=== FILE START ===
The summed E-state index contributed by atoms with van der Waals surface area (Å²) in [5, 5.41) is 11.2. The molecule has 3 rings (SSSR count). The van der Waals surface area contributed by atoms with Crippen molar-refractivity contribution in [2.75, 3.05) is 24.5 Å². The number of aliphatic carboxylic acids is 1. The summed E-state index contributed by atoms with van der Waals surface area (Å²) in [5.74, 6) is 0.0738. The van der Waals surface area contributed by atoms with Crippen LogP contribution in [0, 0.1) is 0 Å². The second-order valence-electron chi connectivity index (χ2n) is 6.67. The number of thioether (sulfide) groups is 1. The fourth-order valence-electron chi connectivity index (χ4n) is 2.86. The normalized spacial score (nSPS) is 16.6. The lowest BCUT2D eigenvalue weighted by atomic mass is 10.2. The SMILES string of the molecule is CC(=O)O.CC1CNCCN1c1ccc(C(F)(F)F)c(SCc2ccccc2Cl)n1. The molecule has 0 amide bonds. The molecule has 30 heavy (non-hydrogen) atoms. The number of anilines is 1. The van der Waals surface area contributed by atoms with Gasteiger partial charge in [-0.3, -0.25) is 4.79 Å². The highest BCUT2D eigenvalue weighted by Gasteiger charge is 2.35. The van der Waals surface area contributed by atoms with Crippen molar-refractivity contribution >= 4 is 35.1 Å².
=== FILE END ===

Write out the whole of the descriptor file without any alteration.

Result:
The summed E-state index contributed by atoms with van der Waals surface area (Å²) in [5, 5.41) is 11.2. The molecule has 3 rings (SSSR count). The van der Waals surface area contributed by atoms with Crippen molar-refractivity contribution in [2.75, 3.05) is 24.5 Å². The number of aliphatic carboxylic acids is 1. The summed E-state index contributed by atoms with van der Waals surface area (Å²) in [5.74, 6) is 0.0738. The van der Waals surface area contributed by atoms with Crippen LogP contribution in [0, 0.1) is 0 Å². The second-order valence-electron chi connectivity index (χ2n) is 6.67. The number of thioether (sulfide) groups is 1. The fourth-order valence-electron chi connectivity index (χ4n) is 2.86. The normalized spacial score (nSPS) is 16.6. The lowest BCUT2D eigenvalue weighted by atomic mass is 10.2. The SMILES string of the molecule is CC(=O)O.CC1CNCCN1c1ccc(C(F)(F)F)c(SCc2ccccc2Cl)n1. The molecule has 0 amide bonds. The molecule has 30 heavy (non-hydrogen) atoms. The number of anilines is 1. The van der Waals surface area contributed by atoms with Gasteiger partial charge in [-0.3, -0.25) is 4.79 Å². The highest BCUT2D eigenvalue weighted by Gasteiger charge is 2.35. The van der Waals surface area contributed by atoms with Crippen molar-refractivity contribution >= 4 is 35.1 Å².